Cute Little Old Couples
Butch talked a lot about our growing old together. We always observed rickety old couples and imagined ourselves in their place. We once dressed as an old couple for Halloween. We had big plans for our 50th anniversary celebration, which we missed by just 6 years. We started dating at 17 and we expected to celebrate 80 together.
His favorite joke was about a little old couple who went to a restaurant for their 75th anniversary. Their meals were served but only the husband began eating his. The wife waited patiently, watching her husband eat his meal while hers grew cold. The waitress was incensed that the wife would be required to wait and eat after her husband. She went to the table and asked if the wife needed anything else or if there was a problem with the food. The wife assured her that everything was fine but did not begin eating. The waitress went back to the table and told the woman that it was terrible that she was required to wait like that. These were enlightened times and she should not be treated that way. The wife smiled sweetly and said, “Oh Honey, it’s not like that. It’s just that it is his turn to use the teeth first.”
Butch was always a jock and an outdoorsman. He hiked miles when he hunted, more for the adventure than anything else. He rode his bike 50 miles without breaking a sweat. He walked 20,000 paces per day at work. Just months before his fatal heart attack, he had his semi-annual stress test. After 15 minutes on the machine, without even reaching a stressful heart rate, they told him, “That’s enough, Mr. Field, you can get off now.” He rarely drank and stopped smoking after only a few years of the habit when he was young. I, on the other hand, could best be described as support staff. I bought gadets and gear for him to support all his activities. I drove him and his equipment around for miles. I waited on the beach at Fort Funston, watching the sunrise, while he and 10,000 others rode from the Presidio to Golden Gate Park on their bicycles.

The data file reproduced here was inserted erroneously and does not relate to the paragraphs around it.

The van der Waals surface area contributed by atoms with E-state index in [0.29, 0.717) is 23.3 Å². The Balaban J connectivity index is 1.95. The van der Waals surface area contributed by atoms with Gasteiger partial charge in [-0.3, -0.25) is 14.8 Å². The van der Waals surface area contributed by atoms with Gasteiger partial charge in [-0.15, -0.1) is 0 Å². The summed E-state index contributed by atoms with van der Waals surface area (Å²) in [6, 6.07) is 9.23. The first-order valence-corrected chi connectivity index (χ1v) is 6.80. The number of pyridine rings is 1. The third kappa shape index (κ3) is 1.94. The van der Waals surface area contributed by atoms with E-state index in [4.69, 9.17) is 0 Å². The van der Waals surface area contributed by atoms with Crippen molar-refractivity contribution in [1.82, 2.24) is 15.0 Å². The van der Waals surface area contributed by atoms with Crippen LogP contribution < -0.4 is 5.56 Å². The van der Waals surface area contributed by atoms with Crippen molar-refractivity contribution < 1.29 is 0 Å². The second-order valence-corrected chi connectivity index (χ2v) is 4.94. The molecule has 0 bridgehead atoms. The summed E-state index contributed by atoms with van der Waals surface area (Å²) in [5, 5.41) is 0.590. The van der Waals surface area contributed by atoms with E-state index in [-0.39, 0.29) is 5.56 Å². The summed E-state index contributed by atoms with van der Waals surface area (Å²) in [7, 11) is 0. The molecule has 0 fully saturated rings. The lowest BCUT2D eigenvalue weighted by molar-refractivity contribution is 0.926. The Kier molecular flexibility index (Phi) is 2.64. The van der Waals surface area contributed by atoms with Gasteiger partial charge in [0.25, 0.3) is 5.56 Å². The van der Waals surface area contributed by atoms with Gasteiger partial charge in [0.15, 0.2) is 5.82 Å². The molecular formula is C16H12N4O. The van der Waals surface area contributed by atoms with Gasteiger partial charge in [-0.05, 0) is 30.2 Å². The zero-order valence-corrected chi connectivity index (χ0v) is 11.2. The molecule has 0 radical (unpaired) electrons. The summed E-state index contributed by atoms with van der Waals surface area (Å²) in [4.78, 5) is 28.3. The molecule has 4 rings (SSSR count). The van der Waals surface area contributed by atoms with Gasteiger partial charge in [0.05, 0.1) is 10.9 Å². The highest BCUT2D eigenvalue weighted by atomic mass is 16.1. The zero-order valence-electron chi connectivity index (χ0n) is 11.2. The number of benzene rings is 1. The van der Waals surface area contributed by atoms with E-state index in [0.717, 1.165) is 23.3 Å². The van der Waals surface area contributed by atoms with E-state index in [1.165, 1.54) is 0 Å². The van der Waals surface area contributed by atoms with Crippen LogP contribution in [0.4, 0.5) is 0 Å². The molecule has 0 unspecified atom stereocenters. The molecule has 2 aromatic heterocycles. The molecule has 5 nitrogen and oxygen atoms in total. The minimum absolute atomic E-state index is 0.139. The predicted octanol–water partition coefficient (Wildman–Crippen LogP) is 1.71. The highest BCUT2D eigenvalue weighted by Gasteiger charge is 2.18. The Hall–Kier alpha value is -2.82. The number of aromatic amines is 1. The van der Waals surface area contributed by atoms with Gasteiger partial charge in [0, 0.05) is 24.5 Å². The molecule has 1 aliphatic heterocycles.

Yet he was the one with heart disease while the women in my family typically live into their 80s and 90s. His having survived the three previous heart attacks contributed to the notion that he could outrun such a life-threatening condition. All of us expected him to come back from this. And all of that has made it so hard to accept that he is really gone. We had plans. He was Hercules and surely invincible. He could do anything. I feel so cheated when see sweet little old couples together. I was so sure we would be one of them. But the heart disease didn’t care.
Becoming us without them means first letting go of the story we thought we would be writing with them beside us. It means not only dealing with this day without them here, but erasing all the videos we had in our mind about how tomorrow was going to unfold for us. It doesn’t feel like a blank canvas that we must now design from scratch. It is like a beautiful landscape that graced a prominent wall in our home that now has large gaping holes torn from it where once there were flowers and cool water and verdant meadows. It’s hard to imagine something lovely will ever hang in its place. Each of us has a different landscape on our wall and will do different work to see beauty again. But what we have in common will be far greater that our differences. We will need a great deal of support and a steady supply of love to get through the process. We can do this in the company of others, but never alone.
At least, I won’t have to take turns with the teeth………